These reasons contribute to improve the surface quality of the parts printed in vase mode, that can be really breathtaking.
Reduced chances of clogs
Clogs in 3D printing should not happen and if do so, is better to address the root cause. However, some times we may have problems using some filament in one printer, getting clog after clog. For example, flexible filaments are normally troublesome to print, specially in printers with Bowden extrusion system. Also, some composite filaments like wood or sand filaments are more prone to clog the printer. This clogs a lot of times happen during the retraction movements.
Because printing in vase-mode eliminates the need of retraction movements in every layer, we can use vase-mode to print filaments we are having clog problems with. So, if you have some filament that you gave up on, you can try to use it to print in vase-mode.
Allows faster printing
Given than the rest of settings are the same, vase mode is marginally faster than standard mode because, as we explained, there are no stops to increase Z height. But vase-mode also allows printing faster than standard mode, while maintaining the quality.
Vase-mode is a more restricted printing mode and therefore the settings choice is more limited. However, the few settings that we can adjusted play an important role. With some practise, we can aim to master vase-mode and get beautiful prints.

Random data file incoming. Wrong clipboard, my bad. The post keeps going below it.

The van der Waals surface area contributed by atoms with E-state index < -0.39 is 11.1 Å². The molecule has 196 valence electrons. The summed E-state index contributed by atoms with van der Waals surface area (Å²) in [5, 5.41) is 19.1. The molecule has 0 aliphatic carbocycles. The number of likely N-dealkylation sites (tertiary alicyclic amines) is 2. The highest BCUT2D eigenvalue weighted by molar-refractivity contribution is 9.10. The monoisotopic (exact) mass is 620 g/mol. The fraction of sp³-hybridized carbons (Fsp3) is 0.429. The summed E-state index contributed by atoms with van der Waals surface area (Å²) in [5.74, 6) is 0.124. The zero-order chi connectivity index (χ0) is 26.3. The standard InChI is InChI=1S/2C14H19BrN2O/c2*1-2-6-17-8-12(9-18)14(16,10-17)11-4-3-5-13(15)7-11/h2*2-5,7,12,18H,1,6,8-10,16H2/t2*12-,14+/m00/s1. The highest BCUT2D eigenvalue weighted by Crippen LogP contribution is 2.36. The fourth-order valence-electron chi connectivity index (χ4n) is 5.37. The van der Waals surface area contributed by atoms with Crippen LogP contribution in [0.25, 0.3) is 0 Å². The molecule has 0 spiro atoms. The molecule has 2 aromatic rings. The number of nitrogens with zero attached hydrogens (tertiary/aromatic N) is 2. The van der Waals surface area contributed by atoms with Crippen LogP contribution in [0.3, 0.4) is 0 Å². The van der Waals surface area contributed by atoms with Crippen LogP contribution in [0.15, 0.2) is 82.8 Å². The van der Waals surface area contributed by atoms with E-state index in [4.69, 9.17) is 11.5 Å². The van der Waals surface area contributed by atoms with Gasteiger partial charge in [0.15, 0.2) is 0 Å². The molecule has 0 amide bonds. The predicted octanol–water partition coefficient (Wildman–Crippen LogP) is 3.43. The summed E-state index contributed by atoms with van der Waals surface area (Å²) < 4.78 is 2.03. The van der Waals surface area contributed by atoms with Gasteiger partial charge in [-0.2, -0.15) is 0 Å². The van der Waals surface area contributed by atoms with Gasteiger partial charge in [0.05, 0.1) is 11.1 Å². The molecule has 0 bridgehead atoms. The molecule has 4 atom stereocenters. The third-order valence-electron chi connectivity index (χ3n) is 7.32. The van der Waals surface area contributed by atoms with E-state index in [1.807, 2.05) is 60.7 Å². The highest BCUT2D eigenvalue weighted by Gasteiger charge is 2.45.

In vase-mode we can adjust our layer heigth, the same way we do in standard-mode. Smaller layer height will give us more detail at the cost of taking more time to print the object. However, there is also another less known feature affected by layer heigth: overhang printing performance.
As the previous picture demonstrates, smaller layer heights allow printing greater overhangs. This is very useful when printing objects in vase-mode because as we mentioned, in vase-mode is not possible to print supports. However, if we are printing in vase-mode some shape with big overhangs, and our printer is struggling to get the print job right, we can probably solve the problem by using smaller layer height.
In the same way, if we scale up the model while maintaining the other settings, the layer height relative to the scaled up model is smaller. So, again, if our printer struggles printing an overhang, we can makes the things better by scaling up the model.
We can use both techniques at the same time (to reduce layer heigth and scale up the model) for an ultimate improvement in overhang printing performance.
As we mentioned, vase-mode doesn’t allow much setting because there is no infill and only one perimeter, however we can tune the width of the one existent perimeter. This is a good way to increase layer bonding and overall strength of our part. Normally, the maximum extrusion width is equal to the nozzle diameter, but the slicers allow to change this setting. To increase the strength of our parts we can go with 110% or 125% of the normal extrusion width. If we make this setting too high, the surface of the part will not look perfect, but we can play with this to produce parts with curious appearance.
A great way to overcome the limitation of having 1 unique perimeter is to use a bigger nozzle diameter to print in vase-mode. We can install a 0.8 nozzle and print 0.8 width walls, that will be as strong as two 0.4 walls using a 0.4 nozzle.